Non-structural Measures

Structural measures can never completely eliminate the risk of flooding. Nevertheless, because of their physical presence, they have the potential to create a false sense of security, leading to inappropriate land use in the protected areas. Non-structural measures play an important role in reducing not only the catastrophic consequences of residual risks, but also adverse impacts on the environment. Non-structural flood management measures such as land use regulations; flood forecasting and warning; flood proofing; and disaster prevention, preparedness and response mechanisms; have limited environmental consequences and should be actively considered as viable options, both as independent or complementary measures.

 

Land use regulations

Next to their important role in reducing the risk due to flooding land use regulations can contribute substantially to environmental preservation. For example certain land use regulations can lead to the reduction of surface runoff as well as to the conservation of ecosystems. Furthermore floodplain zoning can regulate the location of polluting industries and sewage treatment plants, thus preventing the dispersion of hazardous substantials due to flooding.

 

Flood forecasting and warning

Of all non-structural measures, flood forecasting and warning is the most widely accepted and has been used since the latter half of the 20th century. Flood forecasting allows concerned people and authorities to take preventive and emergency measures. Authorities can respond appropriately with dam operations, opening and closing the gates of various flood management structures, anticipatory releases to increase reservoir storage capacity, etc. Moreover hazardous material can be brought away from the affected area, thus preventing environmental damages.

 

Flood proofing

Flood proofing, a combination of long-term, non-structural and minor structural measures, as well as emergency actions, is important not only in reducing damage due to flooding, but also in preventing the negative impacts on the environment such as the spread of pollutants. It includes provision of quick drainage facilities such as the cleaning of primary and secondary drainage channels and clogged cross-drainage works before the onset of the flooding season. Moreover flood proofing measures include removing goods, equipment and harmful industrial, agricultural and domestic chemicals, beyond the area subject to flooding or out of contact with flood waters, by constructing high ground or small embankments.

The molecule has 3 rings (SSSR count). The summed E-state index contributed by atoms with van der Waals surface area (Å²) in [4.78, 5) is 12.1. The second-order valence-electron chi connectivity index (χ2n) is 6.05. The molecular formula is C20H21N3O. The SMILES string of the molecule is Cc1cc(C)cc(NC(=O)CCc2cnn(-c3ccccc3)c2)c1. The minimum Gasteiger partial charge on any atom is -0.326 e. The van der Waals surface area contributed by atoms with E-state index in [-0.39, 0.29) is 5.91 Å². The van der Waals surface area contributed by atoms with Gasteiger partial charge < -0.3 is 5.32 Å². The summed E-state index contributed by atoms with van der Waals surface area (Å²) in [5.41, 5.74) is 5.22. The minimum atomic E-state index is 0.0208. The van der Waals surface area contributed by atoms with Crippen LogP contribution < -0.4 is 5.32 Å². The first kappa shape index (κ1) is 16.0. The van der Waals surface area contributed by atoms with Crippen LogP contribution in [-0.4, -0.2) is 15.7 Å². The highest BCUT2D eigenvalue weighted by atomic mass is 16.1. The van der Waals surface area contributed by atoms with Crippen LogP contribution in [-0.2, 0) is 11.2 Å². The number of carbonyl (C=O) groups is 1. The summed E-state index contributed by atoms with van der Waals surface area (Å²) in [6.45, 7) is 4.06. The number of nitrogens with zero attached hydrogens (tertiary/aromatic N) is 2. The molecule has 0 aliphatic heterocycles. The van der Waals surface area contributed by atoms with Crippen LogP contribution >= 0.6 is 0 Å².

Emergency preparedness, response and recovery

The awareness of the community at risk of flooding should be raised and maintained, with a clear understanding of their role in responding to emergency situations appropriately. This is critical in organizing coordinated evacuation from the affected area, maintaining healthy and hygienic conditions and preventing environmental pollution in the flooded areas. Flood-prone populations should be dissuaded from storing harmful chemicals during the flood season, made aware of likely pollutants in flood waters and advised of the ways to avoid their adverse impacts.

After a flood, the cleaning operations are undertaken at an emergency level and little attention may be paid to the dumping of rubbish and debris. If not planned in advance, it may end up in drainage channels, ponds, wetlands or rivers, impacting the natural ecosystems.


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